After receiving my MacBookPro18,4 (i.e. MacBook Pro (14-inch, 2021)) with an M1 Max chip and seeing the ProMotion display, I was hooked on high (>60Hz) refresh rates, and treated myself to a LG 38WN95C-W for an external display.

Very pleased with 3840x1600@144Hz except that sometimes red text on a black background or white text on a red background would look eye-strainingly blurry and awful, with weird dark fringing around the edges. After playing with the settings, I discovered that the likely cause was Chroma subsampling; specifically that it was likely that my single Thunderbolt connection was not high-bandwidth enough to drive the display at 144Hz. I stepped it down to 120Hz (which is really all I was looking for anyway, although 60Hz→120Hz is very noticeable, 120Hz→144Hz is barely perceptible, at least to me) and now the fringing seems to be gone.

However, I would really like to know if any subsampling is still occurring, and in particular I'd like to be able to experiment with different configurations (is it my dock? my cable? the display interface; i.e. does DisplayPort work better? can I get 144Hz anywhere or is 120 the max without this?) without having to look at subpixels in the iOS magnifier app to determine if compression is still happening.

I've looked at the output of system_profiler SPDisplaysDataType and AGDCDiagnose, but the former doesn't show me a Y'CrCb value and the latter only works on Intel chips.

Update 2022-03-22: I got a new CalDigit TS4 Dock and, wondering if the higher bandwidth of Thunderbolt 4 would result in less chroma compression, I took a look at 144Hz running through it. No difference that I could see, based on this chroma sampling torture test image. But then I wanted to see if DisplayPort was any better or worse – it was hard to see, but it seemed like I was getting some level of subsampling at every refresh rate, so I plugged the thunderbolt cable back in, and now I don't get subsampling at 144Hz either. So… the entire saga was just a loose thunderbolt connection, maybe? Or some bad persistent state in the display, cleared by power cycling it when I was experimenting? I still really wish I could get a quick report on the display protocol so I didn't need to take multiple comparison pictures every time I made a change!

Update 2022-06-09: At some point the signal quality degraded again, and the torture-test image started showing subsampling reliably. So the connection at 144Hz is extremely prone to interference, possibly operating right at the top of the available thunderbolt bandwidth, or... something. Not clear. But I'm down to 120 again for good this time. I'd still love a clear answer as to how to diagnose this properly without guessing...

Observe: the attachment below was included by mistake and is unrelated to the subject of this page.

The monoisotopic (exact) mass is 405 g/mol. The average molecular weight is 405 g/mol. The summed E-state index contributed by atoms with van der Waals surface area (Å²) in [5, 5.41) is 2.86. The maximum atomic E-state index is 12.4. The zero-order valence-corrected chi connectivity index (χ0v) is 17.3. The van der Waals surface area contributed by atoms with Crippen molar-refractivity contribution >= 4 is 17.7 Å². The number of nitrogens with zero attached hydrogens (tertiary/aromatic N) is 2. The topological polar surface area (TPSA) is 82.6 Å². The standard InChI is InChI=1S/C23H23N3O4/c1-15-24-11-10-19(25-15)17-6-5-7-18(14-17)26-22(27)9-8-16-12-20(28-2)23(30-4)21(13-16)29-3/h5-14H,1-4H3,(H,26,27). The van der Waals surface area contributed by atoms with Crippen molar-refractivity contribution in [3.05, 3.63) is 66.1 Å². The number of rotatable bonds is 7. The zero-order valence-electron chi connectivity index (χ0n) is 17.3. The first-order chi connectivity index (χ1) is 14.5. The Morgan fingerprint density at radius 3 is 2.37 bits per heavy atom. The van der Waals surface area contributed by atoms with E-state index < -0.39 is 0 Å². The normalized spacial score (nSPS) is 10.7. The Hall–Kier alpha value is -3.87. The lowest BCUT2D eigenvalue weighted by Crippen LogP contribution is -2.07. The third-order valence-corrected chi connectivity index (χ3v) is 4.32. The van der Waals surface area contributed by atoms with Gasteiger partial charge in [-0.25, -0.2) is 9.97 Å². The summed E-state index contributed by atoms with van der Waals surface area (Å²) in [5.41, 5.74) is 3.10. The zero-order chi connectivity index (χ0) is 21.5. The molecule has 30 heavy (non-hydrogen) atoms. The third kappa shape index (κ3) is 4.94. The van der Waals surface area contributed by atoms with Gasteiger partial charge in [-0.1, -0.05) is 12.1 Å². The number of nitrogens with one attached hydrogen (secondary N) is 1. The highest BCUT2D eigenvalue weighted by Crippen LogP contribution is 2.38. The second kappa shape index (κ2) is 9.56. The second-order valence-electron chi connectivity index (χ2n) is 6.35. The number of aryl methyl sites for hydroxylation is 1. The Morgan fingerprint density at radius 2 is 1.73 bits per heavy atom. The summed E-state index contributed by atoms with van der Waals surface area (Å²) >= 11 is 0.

Update 2022-07-01: For unrelated reasons I tried to use the DisplayPort connection again, just to see. And now… it's working great, and even offers me variable refresh rates up to 144Hz, taking advantage of FreeSync. Upon first being plugged in, once again, I saw chroma subsampling. At every refresh rate. But then, cycling back and forth between thunderbolt inputs, I now see no subsampling, again, at every refresh rate. This whole process is crazy-making without any diagnostic tools! I have had some other issues with the dock, and have RMA'd it and will be replacing it this week, so maybe this has something to do with a defect in the dock where it's stepping down to lower display bandwidths because of a fault rather than because this is how it's supposed to work. I've already RMA'd it, and when I receive the replacement I'll conduct these tests again.

Update 2023-01-18: I seem to have settled into a pattern with this, where every time I unplug the computer from the dock and then plug it back in, I'm back to YPbPr 422 and I have to open Displays and toggle HDR on, then back off again, and it settles in to RGB and stays there. Very annoying but at least manageable.

1 Answer 1


Apparently the issue is that YPbPr is being used at all, and the monitor ought to be in RGB mode, and this is a well-known issue that has been much discussed elsewhere. I have now learned how to activate the service menu on my display, inspect the colorspace (currently, RGB 444, and no artifacts of chroma subsampling).

Since my display is working properly for the moment due to some random auto-detection going correctly for this particular configuration, if this issue were to recur, I'd use this script from Github to force the display into RGB mode again.

The aforementioned script does not actually work. What does seem to work reliably, at least for now, is to open Displays, switch to 120Hz, toggle HDR on, then toggle it off again, which reliably gets me an RGB mode. However, every time I unplug from the dock and plug back in, it's back to YUV 422 and I need to manually do this again. I have yet to figure out a way to automate it,

(Update 2023-1-25: I found a way to automate it. But at what cost…)

… or even to detect if it's necessary. The com.apple.windowserver.displays.plist preferences described elsewhere does not seem to reliably have a PixelEncoding key that accurately describes the current state of the external display; it's usually right but after having a gadget in my shell prompt that reads it every few minutes, I've noticed that it's just … randomly different sometimes, with no pattern I can detect. Editing it does not seem to have an effect, either; sometimes it just gets overwritten with a non-0 PixelEncoding.

I've filed a feedback with Apple and I'd encourage anyone else dealing with this issue do the same, since these janky hacks and workarounds should not be necessary. It can and should just autodetect the full bandwidth it should use.

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